Increasingly a complaint about awkward or goofy health-related services is met with “But that’s the law. We have to do it that way.”
For example, CVS Pharmacy has been revising their web site for prescription refills. It used to work just dandy, and was fairly easy to cope with. Now, however, everything is wrapped in military level security, i.e., enter your user name, your password, your plan number, your group number, a recent prescription number, your name, your birth date, the name of your cat, and if you are not so frustrated that you’ve quit, your shoe size. A complaint about this awkward and unnecessary level of security gets the answer: “The health care privacy laws require it.” Well, should they? Do they actually? Is it just an excuse for programmers going wild?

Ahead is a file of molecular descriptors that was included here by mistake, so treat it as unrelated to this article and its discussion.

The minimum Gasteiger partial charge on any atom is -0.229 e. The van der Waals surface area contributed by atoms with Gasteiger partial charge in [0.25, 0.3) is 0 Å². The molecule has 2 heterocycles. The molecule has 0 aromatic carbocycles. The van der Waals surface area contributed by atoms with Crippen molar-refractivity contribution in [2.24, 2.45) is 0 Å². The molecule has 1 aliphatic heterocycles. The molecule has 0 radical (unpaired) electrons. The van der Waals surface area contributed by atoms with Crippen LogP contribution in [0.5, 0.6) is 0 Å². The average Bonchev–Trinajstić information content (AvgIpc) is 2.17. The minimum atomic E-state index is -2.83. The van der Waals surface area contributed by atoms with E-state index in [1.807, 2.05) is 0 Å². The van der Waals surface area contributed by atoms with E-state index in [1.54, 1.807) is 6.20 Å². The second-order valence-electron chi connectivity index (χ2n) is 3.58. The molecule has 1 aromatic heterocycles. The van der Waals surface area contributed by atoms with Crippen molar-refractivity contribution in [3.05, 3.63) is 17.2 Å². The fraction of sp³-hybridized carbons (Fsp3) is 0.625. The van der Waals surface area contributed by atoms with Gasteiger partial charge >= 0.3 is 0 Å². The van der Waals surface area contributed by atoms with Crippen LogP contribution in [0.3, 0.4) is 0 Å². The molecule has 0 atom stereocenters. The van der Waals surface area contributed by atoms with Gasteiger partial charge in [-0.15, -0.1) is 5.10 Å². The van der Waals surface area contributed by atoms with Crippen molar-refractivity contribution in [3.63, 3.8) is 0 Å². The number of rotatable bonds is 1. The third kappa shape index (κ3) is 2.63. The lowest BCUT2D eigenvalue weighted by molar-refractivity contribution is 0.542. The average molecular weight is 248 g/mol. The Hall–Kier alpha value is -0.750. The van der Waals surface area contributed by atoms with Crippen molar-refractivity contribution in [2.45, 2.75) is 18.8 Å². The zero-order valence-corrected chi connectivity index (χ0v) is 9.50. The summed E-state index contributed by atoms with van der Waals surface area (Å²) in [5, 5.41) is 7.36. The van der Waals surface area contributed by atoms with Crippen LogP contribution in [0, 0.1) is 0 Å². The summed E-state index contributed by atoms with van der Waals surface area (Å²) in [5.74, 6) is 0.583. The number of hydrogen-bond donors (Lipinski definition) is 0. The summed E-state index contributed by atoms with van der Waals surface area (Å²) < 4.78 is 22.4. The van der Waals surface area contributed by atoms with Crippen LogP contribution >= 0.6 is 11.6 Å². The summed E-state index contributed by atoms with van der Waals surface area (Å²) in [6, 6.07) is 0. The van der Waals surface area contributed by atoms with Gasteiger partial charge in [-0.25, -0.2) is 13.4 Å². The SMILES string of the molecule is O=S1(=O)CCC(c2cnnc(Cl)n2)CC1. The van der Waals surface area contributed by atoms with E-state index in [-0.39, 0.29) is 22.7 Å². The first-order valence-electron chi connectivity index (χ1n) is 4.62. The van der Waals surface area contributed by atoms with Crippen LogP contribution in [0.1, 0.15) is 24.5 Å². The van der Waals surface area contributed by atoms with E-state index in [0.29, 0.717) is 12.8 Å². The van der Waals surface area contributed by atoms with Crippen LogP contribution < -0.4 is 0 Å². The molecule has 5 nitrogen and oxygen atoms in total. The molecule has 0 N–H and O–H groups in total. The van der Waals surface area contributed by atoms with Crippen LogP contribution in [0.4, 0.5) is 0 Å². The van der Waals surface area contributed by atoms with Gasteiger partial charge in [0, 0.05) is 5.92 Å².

We see this everywhere. New intrusive health care questionnaires, invitations to have an “expert” examine our living quarters, invitations to consult health-plan nurses. This is health-care by push. I tell them “Don’t call me, I’ll call you,” but they call anyway. Any day now I expect Mrs. Obama to knock on my door and insist on inspecting the contents of my fridge.
I go to my dentist’s lab to have a repair on a broken denture. The lab techs say they can’t do the job without permission from the dentist. Hey guys, this is warranty service. What possible benefit does this have to me, to be told I can’t have someone fix my denture without permission? Maybe my barber will have to get permission to cut my hair next time.
This is insanity and it needs to be stopped and backed up right now. My own frustration is at the boiling point. Friends and family tell me I’m a grump, but I maintain that they’re blissfully ignorant of a trend that could some day deprive us of all of our freedoms.